But, here is the other side of that coin. These three months have been hard. They have been exhausting and overwhelming and challenging. I have cried more tears in these three months then I care to count. My preference would be to tell you that it’s been GREAT and that we’ve all adjusted seamlessly, but that’s just not true. Bringing home a toddler, making sisters out of strangers, seeing your oldest child grieve the loss of her only child status, adjusting to being a stay at home parent…. this is not for the feint of heart. We have all dealt with grief and had to readjust our expectations and had to fight through some really, really sad, hard days in the last three months. And I think that every adoptive family has their own version of that, of the things that made coming home feel at once like a gift and a deep grief, but it’s hard to talk about.

I have struggled over these words because I don’t ever want Jia to read them and think that it was about HER, that she, personally, made it hard, when the truth is that she was what made it all worth fighting through. All the sad, hard stuff was situational, things that we needed to acknowledge and wrestle with and adjust to so we could fully embrace the new life in front of us.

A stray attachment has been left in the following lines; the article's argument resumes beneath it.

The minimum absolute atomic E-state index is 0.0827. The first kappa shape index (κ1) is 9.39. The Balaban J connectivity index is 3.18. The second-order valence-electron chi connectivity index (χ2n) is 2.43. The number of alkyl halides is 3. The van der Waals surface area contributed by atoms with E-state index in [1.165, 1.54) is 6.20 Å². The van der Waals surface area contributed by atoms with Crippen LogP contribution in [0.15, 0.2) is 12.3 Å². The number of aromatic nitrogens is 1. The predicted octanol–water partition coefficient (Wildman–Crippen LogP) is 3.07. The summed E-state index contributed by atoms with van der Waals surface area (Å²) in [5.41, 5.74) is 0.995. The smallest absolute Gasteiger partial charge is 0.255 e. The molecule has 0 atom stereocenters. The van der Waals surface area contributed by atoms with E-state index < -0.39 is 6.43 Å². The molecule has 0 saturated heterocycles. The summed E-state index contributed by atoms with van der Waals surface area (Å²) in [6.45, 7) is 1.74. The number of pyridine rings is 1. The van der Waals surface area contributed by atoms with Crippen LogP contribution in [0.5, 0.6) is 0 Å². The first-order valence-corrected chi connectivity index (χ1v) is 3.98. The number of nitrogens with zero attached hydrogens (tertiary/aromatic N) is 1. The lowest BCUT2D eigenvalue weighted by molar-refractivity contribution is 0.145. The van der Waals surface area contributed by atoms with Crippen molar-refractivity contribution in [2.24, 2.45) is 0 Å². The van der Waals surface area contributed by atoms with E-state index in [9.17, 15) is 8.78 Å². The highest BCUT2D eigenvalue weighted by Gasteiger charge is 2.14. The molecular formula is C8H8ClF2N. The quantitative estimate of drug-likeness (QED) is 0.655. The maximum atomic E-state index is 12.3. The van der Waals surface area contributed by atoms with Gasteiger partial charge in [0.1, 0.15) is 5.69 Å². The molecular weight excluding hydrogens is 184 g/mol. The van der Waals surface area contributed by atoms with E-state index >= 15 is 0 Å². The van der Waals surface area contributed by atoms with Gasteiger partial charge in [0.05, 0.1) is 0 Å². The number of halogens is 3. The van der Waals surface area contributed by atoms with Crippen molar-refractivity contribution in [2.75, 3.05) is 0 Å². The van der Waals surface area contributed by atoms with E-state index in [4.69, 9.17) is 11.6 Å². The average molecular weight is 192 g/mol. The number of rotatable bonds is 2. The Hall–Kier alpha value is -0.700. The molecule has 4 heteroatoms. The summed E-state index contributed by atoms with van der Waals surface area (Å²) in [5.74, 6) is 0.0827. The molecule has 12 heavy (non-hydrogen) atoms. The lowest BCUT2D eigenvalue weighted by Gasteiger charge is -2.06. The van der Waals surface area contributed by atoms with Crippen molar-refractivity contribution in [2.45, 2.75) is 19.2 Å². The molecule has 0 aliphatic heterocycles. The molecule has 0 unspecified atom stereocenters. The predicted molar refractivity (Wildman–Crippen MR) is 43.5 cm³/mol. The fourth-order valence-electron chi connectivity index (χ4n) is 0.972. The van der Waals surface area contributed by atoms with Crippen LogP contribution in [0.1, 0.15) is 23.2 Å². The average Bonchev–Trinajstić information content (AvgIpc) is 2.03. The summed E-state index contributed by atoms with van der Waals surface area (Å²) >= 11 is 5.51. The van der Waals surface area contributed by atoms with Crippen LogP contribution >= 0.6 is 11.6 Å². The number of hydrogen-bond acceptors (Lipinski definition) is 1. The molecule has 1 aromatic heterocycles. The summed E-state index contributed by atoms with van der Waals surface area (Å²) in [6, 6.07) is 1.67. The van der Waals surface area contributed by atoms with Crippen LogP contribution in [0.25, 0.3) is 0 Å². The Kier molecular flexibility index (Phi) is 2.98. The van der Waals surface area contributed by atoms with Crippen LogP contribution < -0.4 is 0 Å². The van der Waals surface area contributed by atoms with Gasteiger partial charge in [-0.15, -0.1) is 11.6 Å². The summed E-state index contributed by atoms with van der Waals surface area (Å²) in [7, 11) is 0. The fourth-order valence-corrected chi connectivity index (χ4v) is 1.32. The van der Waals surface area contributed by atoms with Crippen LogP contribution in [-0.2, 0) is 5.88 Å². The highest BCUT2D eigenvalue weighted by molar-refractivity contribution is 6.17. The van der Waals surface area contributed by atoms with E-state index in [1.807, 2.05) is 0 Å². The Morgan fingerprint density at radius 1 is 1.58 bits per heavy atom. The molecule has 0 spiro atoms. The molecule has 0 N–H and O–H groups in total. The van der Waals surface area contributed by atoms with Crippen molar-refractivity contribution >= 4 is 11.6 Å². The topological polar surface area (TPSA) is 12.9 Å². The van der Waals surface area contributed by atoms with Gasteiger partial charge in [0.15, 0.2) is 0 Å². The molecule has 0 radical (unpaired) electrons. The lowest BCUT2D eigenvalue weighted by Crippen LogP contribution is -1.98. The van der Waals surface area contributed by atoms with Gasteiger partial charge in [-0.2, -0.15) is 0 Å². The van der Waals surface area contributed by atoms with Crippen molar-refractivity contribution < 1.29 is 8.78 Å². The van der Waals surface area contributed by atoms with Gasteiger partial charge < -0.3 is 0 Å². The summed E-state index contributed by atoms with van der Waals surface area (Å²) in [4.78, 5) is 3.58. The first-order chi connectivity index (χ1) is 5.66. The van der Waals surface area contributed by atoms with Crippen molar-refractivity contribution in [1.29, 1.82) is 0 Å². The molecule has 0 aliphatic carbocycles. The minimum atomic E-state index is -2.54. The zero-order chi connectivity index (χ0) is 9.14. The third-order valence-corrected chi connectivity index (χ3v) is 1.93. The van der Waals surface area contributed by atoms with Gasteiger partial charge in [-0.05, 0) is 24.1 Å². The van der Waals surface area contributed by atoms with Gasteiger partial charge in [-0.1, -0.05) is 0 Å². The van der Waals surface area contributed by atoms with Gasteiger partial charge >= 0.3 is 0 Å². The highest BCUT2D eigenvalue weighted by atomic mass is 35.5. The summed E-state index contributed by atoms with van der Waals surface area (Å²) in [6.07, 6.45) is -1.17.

There were moments where it felt like we would never be through the adjustment part, like we would never see normal again. And that’s the thing…. when you’re in it and everyone keeps saying “it will get better” it hard to see how it will. You feel like you will be the exception to the rule, the one who struggles forever. It’s hard to see that eventually, you remember how to parent a toddler and it’s not really that hard, relatively speaking. Eventually you learn how to sit with your grief for the life you had and even more then that, eventually you move into appreciating the life you’re making, and one day you look around and really see the glory of the imperfect life you have. You figure out how to help your other kids adjust and you watch her thrive again. You stop crying everyday. You can think about something other than getting through the day without it being totally overwhelming. Eventually, you look around and realize that you’re doing it. It doesn’t feel as weird anymore. It doesn’t feel like someone else’s life anymore. There are still moments where it’s hard, but more in a normal life sort of way then a frantic sort of way. That’s the work we’ve been doing over the past three months, a little each day, until we eventually made it out of the weeds.



I know that there will be other moments, other struggles, but for now, we are just stabilizing. We’re doing well. We’re good. It’s been a journey through some rocky terrain to get here, but we made it. Because three months from the day that we met, I look at her and she is a marvel. She is worth every moment of the work it took to figure out how to make us a family. I’m so glad she’s ours and we’re her’s. Here’s to many more “normal” days and years ahead. I really like normal.

One month home: life is brutiful.

So we’ve been home a month and it’s finally time for an update. It feels nearly impossible to wrap up a month worth of memories into a blog post, but I’m going to give it whirl because someday, I’m going to want these memories and I won’t remember as well.